© Northern BC Tourism/Andrew Strain, and Ryan Dickie
Slow down and enjoy the ride in Canada’s Rockies
The section of highway between Fort Nelson, B.C., and Watson Lake, AB, plays host to a world of adventure. Known as the Serengeti of the North, part of the Northern Rockies’ attraction is the wildlife viewing possibilities—the quantity of species living in the region makes this region a nature enthusiast’s dream destination.
Located within the Aurora Oval, this region gets spectacular views of the northern lights, a bucket list experience for travellers worldwide. As well, the Alaska Highway has always been one of the great wild corridors of North America. You’re almost guaranteed to come across wildlife during your travels in this region, from wood bison to caribou, elk, bears, and stone sheep, among a host of other mammals and birds. Though majestic and awe-inspiring, travellers must keep a few tips in mind during their adventures through the backcountry.
Into the Wild
The Alaska Highway is animal territory, a natural northern wilderness where we are the guests. The animals, of course, have the right of way—creatures like the wood bison, the largest animals in North America, can weigh up to 2,000 pounds!—but in general, be sure to keep a safe distance between yourself and the wildlife you come across on your adventures.
Adventurers seeking wildlife will have the best luck in the mornings and evenings when the day is at its coolest. Local nature photographer Ryan Dickie shares that wildlife spotting can be a game of chance, as animals move to the beat of their own drum. If you’re looking to capture candid photography of wildlife on the move, have your camera ready—the perfect photo moment is often fleeting!
There are also countless areas to watch wildlife while indulging in some of nature’s most rejuvenating experiences, like The Liard River Hot Springs Provincial Park, accessible year-round. The spring’s unique ecosystem attracts hundreds of species, including birds, mammals, and fish.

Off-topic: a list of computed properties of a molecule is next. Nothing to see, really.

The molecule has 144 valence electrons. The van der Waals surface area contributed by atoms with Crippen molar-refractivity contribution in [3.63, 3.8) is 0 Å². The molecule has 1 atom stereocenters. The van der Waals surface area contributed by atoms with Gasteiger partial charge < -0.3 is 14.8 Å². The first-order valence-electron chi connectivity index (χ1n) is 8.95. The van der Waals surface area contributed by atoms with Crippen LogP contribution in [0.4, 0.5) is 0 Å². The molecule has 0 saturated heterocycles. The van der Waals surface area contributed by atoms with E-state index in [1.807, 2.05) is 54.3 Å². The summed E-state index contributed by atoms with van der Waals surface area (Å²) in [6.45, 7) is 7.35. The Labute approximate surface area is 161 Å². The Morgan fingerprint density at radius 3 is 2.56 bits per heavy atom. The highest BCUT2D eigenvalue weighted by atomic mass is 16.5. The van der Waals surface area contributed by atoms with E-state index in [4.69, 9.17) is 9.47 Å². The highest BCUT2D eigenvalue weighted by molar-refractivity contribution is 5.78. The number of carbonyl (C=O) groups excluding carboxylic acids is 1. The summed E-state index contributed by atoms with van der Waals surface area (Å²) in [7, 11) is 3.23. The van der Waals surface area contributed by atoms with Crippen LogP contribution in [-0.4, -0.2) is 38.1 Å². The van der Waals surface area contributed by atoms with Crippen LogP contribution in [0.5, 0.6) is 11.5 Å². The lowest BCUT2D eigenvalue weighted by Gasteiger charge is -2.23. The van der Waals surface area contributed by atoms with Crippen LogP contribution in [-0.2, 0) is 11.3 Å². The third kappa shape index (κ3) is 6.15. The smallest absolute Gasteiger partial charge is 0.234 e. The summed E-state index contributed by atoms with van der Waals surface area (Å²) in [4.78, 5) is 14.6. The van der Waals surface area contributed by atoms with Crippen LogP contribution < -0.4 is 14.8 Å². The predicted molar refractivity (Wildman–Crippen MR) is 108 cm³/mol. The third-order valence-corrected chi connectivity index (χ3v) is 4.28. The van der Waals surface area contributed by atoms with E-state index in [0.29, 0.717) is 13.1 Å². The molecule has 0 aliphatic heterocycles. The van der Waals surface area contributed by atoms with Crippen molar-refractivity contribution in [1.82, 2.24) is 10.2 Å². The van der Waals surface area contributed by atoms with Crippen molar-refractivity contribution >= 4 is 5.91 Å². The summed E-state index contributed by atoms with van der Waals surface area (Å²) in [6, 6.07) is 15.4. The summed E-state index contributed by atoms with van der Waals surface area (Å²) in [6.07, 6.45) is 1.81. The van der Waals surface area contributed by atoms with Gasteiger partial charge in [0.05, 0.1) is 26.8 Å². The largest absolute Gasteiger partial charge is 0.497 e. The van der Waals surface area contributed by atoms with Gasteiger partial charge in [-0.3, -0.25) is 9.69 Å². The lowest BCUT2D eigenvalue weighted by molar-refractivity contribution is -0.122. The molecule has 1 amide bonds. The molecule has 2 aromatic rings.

The region is also home to the Muskwa-Kechika Management Area (M-KMA), one of the largest tracts of wilderness in B.C., roughly the size of Ireland, that works to protect the natural environment and wilderness. Here, the focus is on maintaining the diversity, quality, and abundance of wildlife. Enjoy the protected area as you drive through the northern portion on the Alaska Highway or adventure deeper into nature on a hike, float plane, off-road route or horse.
The Highway to History
The Alaska Highway, one of the world’s most iconic roadways, was built to support the efforts of World War II and connect mainland U.S.A. to Alaska. Constructed in just eight months, building this highway was no easy feat, with soldiers and crew enduring extreme weather and working conditions.
Spanning 2,237 kilometres, every part of this Highway is steeped in beauty and history. Local Indigenous communities provided surveyors and construction crews with invaluable knowledge and experience to make this construction feat possible.
A must-see pit stop on your trip includes a tour of the Fort Nelson Heritage Museum. While visiting Fort Nelson and the Northern Rockies, immerse yourself in the history of the local Indigenous communities who have occupied the lands of northeast British Columbia for tens of thousands of years.
Leave plenty of time to stop, wander, and take in the view—there’s much to see in the northern wild.
The allure of the Northern Rockies will have you dreaming of your next trip. There are plenty of ways to keep you inspired and planning for an escape to this spectacular area in Northern BC.